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revolver handhold

Discussion in 'Handguns: Revolvers' started by boltbender, Feb 3, 2011.

  1. boltbender

    boltbender Active Member

    When i took my first firearm safety course, admittedly not long ago, my instructor said; "since you're shooting a revolver you can place your support thumb over the strong hand because the slide is not an issue. My next gun was a glock 17 so i went with the more conventional two thumbs together grip. Recently, since i only shoot revolvers now i have found that i can control a much stronger load with this arrangement. I use the Ayoob "max grip" method and am shooting really well.
  2. Starter52

    Starter52 Well-Known Member

    No matter how hard I try I cannot shoot with my thumbs together. I learned to shoot handguns in the 1970's and in those days the two-thumbs-together hold was not used.... at least I never saw it. I still shoot with my support thumb well below and behind my strong hand. This works for me with autoloaders and DA revolvers but not so well with SA revolvers.
  3. BCRider

    BCRider Well-Known Member

    Boltbender, just don't let that support hand thumb slide forward too far or it'll get singed really badly. The cylinder gap side blast from a .357Mag cuts like a surgeon's scalpel. I prefer both thumbs along the support hand side as well. But when shooting revolver I make sure my support hand thumb is curled down to keep it well away from the front of that cylinder.
  4. David E

    David E Well-Known Member

    He wasn't much of a shooter, was he!

    Ayoob teaches "thumbprint over thumbnail." If you shoot really well this way, don't change.
  5. Brass Rain

    Brass Rain Well-Known Member

    I'm a lefty, and found the little recess on the cylinder shield (is that a term? It's opposite the latch) of a Ruger GP-100 to be the perfect place to brace my right thumb for a really secure grip.
  6. MrBorland

    MrBorland Moderator

    IMO, thumbs do relatively little to effectively grip the gun, yet they can easily push on it as you shoot, which can really hurt accuracy. And as your speed goes up, the tendency is to tense up and push harder. Thumbs, then, are additional (and unnecessary) points of contact that just have to be kept consistent between shots.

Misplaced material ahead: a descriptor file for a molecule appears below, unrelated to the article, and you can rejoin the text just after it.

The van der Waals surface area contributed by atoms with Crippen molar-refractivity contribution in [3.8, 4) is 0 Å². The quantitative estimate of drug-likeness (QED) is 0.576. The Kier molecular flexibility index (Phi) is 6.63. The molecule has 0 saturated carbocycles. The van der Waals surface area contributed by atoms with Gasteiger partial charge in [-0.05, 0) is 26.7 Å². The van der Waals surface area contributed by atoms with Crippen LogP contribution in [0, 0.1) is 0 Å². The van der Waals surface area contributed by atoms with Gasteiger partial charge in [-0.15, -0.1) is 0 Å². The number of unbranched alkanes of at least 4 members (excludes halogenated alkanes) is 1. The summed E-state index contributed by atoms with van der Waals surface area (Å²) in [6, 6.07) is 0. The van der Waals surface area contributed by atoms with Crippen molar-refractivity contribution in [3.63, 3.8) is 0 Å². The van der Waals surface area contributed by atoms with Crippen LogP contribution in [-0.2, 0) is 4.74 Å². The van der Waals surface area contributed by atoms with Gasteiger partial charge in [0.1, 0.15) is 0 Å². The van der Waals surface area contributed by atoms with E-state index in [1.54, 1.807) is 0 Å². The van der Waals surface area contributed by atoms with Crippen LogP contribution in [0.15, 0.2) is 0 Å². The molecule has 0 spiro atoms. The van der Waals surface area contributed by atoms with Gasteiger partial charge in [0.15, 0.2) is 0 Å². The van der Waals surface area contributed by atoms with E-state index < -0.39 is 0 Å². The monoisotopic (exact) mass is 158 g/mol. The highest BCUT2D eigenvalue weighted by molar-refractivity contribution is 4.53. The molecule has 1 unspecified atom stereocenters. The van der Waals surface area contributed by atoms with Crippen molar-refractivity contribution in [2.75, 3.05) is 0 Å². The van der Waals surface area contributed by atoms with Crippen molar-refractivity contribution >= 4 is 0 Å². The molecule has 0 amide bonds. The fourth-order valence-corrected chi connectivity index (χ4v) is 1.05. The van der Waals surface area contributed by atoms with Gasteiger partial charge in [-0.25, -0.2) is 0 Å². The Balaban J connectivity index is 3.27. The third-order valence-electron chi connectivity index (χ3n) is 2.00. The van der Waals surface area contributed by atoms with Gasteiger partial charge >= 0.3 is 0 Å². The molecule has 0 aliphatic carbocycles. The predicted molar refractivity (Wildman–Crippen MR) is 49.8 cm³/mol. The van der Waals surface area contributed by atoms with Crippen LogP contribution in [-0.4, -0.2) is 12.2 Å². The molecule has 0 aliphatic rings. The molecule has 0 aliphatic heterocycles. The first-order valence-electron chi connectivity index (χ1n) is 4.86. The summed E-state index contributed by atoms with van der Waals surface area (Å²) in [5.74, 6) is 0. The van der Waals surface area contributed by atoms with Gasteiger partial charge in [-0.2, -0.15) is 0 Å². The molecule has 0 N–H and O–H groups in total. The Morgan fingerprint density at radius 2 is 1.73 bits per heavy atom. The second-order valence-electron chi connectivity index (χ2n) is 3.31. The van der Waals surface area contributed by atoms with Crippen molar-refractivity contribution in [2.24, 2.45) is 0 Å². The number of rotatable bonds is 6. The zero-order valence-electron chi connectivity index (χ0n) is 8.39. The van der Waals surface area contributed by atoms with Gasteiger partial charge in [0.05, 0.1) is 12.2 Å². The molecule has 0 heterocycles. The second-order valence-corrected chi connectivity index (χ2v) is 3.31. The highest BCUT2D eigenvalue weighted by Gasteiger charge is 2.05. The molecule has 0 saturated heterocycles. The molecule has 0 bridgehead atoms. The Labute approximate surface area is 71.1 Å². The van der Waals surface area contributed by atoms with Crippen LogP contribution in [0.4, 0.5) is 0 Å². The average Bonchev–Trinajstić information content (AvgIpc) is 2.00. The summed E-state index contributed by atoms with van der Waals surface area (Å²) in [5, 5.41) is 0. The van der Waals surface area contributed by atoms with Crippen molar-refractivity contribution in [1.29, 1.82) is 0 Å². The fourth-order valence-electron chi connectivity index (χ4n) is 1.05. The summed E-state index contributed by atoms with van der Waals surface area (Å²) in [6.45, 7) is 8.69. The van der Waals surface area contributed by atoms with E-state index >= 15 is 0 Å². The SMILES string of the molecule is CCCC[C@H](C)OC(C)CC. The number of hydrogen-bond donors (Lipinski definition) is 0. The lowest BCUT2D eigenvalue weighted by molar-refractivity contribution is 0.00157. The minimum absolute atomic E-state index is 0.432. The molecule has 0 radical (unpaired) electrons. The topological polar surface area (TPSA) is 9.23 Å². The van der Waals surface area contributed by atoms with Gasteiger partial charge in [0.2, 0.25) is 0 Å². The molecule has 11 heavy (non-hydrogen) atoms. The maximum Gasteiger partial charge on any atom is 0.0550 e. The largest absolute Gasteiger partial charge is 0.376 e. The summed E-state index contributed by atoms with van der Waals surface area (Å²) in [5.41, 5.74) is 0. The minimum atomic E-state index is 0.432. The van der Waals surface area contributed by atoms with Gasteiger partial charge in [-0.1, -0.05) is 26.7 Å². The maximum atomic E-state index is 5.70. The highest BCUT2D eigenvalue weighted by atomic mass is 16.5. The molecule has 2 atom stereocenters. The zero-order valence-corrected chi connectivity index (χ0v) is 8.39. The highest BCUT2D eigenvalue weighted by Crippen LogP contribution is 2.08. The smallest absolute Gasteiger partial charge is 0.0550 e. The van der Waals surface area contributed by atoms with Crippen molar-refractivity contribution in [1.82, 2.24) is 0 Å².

All said, though, experiment to see what works best for you.
  7. Sam1911

    Sam1911 Moderator

    In Jerry Miculek's videos (which I can't seem to find online anymore) he showed both ways, but said he only used the weak hand thumb-over grip on J-frames.

    I prefer thumbs forward, myself, as it translates well to whatever platform I'm shooting.
  8. 340PD

    340PD Well-Known Member

  9. Sam1911

    Sam1911 Moderator

    Yes! Stills and text from the old videos, but pretty good, nonetheless.
  10. BCRider

    BCRider Well-Known Member

    The 5th photo shows how I like to do it with that support hand thum turned in so it doesn't tend to hang forward into the "danger zone".

    It sure was nice when those vid segments were on the web. If anyone knows which DVD they were from it would be well worth buying that one for the tips it had in it. Superb stuff it was.
  11. MrBorland

    MrBorland Moderator

    They still are:

    I've seen the pics of a thumb that got too close to the gap blast from some ├╝bermagnumboomer, but at least for non-magnums, the danger from a thumbs-forward grip is exaggerated, IMO. I shoot my 686 and 625 .45acp thumbs-forward (and off the gun) with nary a problem. Check out the IDPA & ICORE National Champion. He really sticks his thumb forward, and he's still got his thumb intact. Note how the blast from the gap mainly goes "out", rather than "down".

  12. boltbender

    boltbender Active Member

    Thank you 340pd this exactly what i am refering to. i am not looking for advise, since I've just shot a half dollar 5 shot pattern at 15 yrds with my 642. I'm wondering if anyone else is shooting this way.
  13. asm19

    asm19 Member

    I've never been a fan of the "thumbs forward" grip, although it seems to be the only thing taught today. I place my support thumb over my firing hand thumb and this works for all platforms. I think consistency is key here and this grip keeps my digits well clear of any moving slides, revolving cylinders, slide stop levers, and my own trigger finger no matter what handgun I am holding. This grip also allows me to maintain firm control of the gun through one-handed and two-handed shooting without breaking my grip - even for a split second - to add the support hand as is required in the "thumbs forward" grip. The support hand should compliment your shooting hand, not change your grip altogether. But I'm not an "expert" so what do I know?
  14. CraigC

    CraigC Well-Known Member

    I agree with asm19 and shoot like Jerry has pictured on the 5th one down. With my weak thumb wrapped over the strongside thumb on my DA's.